A Bit About Me
I’m a dev/ops weasel who enjoys tech, good times with friends and the occasional rum and coke… well, there’s nearly always an occasion.
My Past Computer Experience
I’ve been using computers in one form or another since early elementary school – and helping people troubleshoot their problems with high-tech wizardry ever since. In high school, I began building my own systems and performing software development for local businesses. At work and as part of my own business, I use Linux on a daily basis.
My Past Experience With Free Software
While I have significant experience with free software, I don’t believe in a complete hippie-like communist worldview. Crusaders for a complete F/OSS (Free/Open Source Software) ecosystem often do more harm than good. Commercial software has its place in the ecosystem and can serve different needs than free software.
I’ve now used nearly all the Linux distributions on DistroWatch (including Ubuntu, Fedora, Mandrake, and SuSE) and software packages (Apache HTTPD, Tomcat, Firefox, Thunderbird, VLC), and have enjoyed my experiences with most of them.
Why I Agreed To This
For the first experiment, my normal workflow in the office involved mostly free software, and I believed it wasn’t too much of a stretch to migrate to totally free software for nearly everything. It was an interesting challenge that showed my remaining dependencies on proprietary applications.
For the 2011 experiment, I wanted to get a better understanding of the intricacies of the OS and how Linux actually works. I use it regularly in both personal and professional contexts, but apart from understanding the differences between distributions, my intention was to understand things at a deeper level. I certainly got that experience with Linux from Scratch and have carried forth quite a bit of knowledge with respect to the Linux library system and atchitecture.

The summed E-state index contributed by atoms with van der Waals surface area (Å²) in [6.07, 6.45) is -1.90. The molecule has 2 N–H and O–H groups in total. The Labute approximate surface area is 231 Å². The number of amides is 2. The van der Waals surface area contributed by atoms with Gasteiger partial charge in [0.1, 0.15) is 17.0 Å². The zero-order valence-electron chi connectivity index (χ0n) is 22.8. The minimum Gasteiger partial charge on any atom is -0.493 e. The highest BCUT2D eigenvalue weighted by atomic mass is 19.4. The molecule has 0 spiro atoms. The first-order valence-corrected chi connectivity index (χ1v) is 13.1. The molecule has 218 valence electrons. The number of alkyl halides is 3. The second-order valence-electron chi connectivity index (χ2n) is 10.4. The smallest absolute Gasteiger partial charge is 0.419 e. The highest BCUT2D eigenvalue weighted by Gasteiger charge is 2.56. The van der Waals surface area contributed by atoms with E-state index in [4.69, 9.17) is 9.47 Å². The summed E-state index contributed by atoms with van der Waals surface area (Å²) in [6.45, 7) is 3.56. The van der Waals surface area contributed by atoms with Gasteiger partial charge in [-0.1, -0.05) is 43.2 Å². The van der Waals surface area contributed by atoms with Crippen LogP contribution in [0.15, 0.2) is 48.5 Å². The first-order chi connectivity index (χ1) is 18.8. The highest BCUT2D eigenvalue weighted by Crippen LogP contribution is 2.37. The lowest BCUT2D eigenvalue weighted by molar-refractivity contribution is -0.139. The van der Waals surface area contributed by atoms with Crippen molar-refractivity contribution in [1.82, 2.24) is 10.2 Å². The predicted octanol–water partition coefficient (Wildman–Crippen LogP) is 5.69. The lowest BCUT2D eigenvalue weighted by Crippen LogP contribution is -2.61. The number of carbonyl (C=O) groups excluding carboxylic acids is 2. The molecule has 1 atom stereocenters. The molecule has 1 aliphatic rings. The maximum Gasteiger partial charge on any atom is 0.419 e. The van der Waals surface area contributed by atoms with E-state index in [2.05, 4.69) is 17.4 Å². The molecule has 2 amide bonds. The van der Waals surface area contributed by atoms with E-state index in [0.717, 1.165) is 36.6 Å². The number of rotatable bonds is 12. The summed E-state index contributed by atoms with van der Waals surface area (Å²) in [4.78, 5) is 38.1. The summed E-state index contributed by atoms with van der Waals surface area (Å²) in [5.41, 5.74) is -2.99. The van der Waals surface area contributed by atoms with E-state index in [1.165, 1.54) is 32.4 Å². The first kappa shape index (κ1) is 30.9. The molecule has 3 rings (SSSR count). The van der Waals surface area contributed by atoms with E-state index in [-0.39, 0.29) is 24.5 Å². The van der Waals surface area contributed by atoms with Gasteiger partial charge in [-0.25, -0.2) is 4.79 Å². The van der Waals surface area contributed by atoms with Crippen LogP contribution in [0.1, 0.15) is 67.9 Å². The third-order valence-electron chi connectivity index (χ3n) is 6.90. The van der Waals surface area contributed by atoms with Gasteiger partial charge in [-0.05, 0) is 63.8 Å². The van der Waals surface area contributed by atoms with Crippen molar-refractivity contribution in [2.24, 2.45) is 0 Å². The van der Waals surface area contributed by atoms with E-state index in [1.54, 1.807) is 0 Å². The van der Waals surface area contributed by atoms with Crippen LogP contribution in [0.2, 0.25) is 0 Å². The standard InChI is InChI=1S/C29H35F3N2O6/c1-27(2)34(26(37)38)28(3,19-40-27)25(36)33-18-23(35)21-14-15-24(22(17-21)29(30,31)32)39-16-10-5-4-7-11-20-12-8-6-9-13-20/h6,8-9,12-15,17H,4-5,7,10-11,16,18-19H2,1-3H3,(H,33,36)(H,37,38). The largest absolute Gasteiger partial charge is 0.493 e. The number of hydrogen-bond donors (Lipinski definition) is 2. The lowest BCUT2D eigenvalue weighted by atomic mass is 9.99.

In the 2013 edition, I tried FreeBSD as my primary operating system. It’s not Linux, but I’d acquired a Lanner FW-7540 running pfSense and wanted to be better able to troubleshoot any problems from the command line. I also ran various Linux distribution as a primary OS at work. Will it be possible to interact with email, SMB fileshares and perform typical Windows-y tasks without too much grief? Spoiler: Linux still wasn’t there in a corporate environment, and FreeBSD had its own similar quirks.
What I Hope To Get Out Of It
To gain additional experience with Linux and figure out which open source applications make viable alternatives to commercial software.
My Experiment Computer Setup
For the 2013 experiment I used a Dell XPS 8300 desktop with some upgrades:
- Intel Core i7-2600K
- 12GB DDR3-1333 RAM
- Intel 330 SSD, 180GB (OS) and WD Black 1TB 7200RPM (data)
- Zotac GeForce GTX 660, driving a Dell 3007WFP 30″ monitor
- Intel Pro Gigabit Ethernet, PCI-Express card
For the 2009 experiment, I used my previous desktop:
- Intel Core 2 Quad Q6600, running at 3.0GHz
- 4GB DDR2-800 SDRAM
- OCZ Vertex 64GB SSD, WD Raptor 72GB 10K RPM and Seagate 7200.10 300GB SATA hard drives
- Asus P5K-E motherboard
- eVGA nVidia 9800GT graphics card, 512MB RAM – driving 2×24″ BenQ FP241W monitors at 1900×1200 each
What Distribution Did I Select?
In 2013, I used FreeBSD at home and a variety of Linux distributions at the office.
In 2011, I used Linux From Scratch (LFS).
In 2009, I used Gentoo, using the AMD64 build on the amd64/10.0/desktop Portage profile.
What Distribution Am I Running Now?
For my desktop, I run Windows 8 (mainly for Steam and Origin gaming.) Apart from that I spend most of my work day on a MacBook Pro inside an iTerm session, connected to a variety of Linux-y hosts. At home I also run a Ubuntu 14.04 x64 Supermicro 1U server for SABnzbd+, CouchPotato, Plex, Sonarr and remote shell access.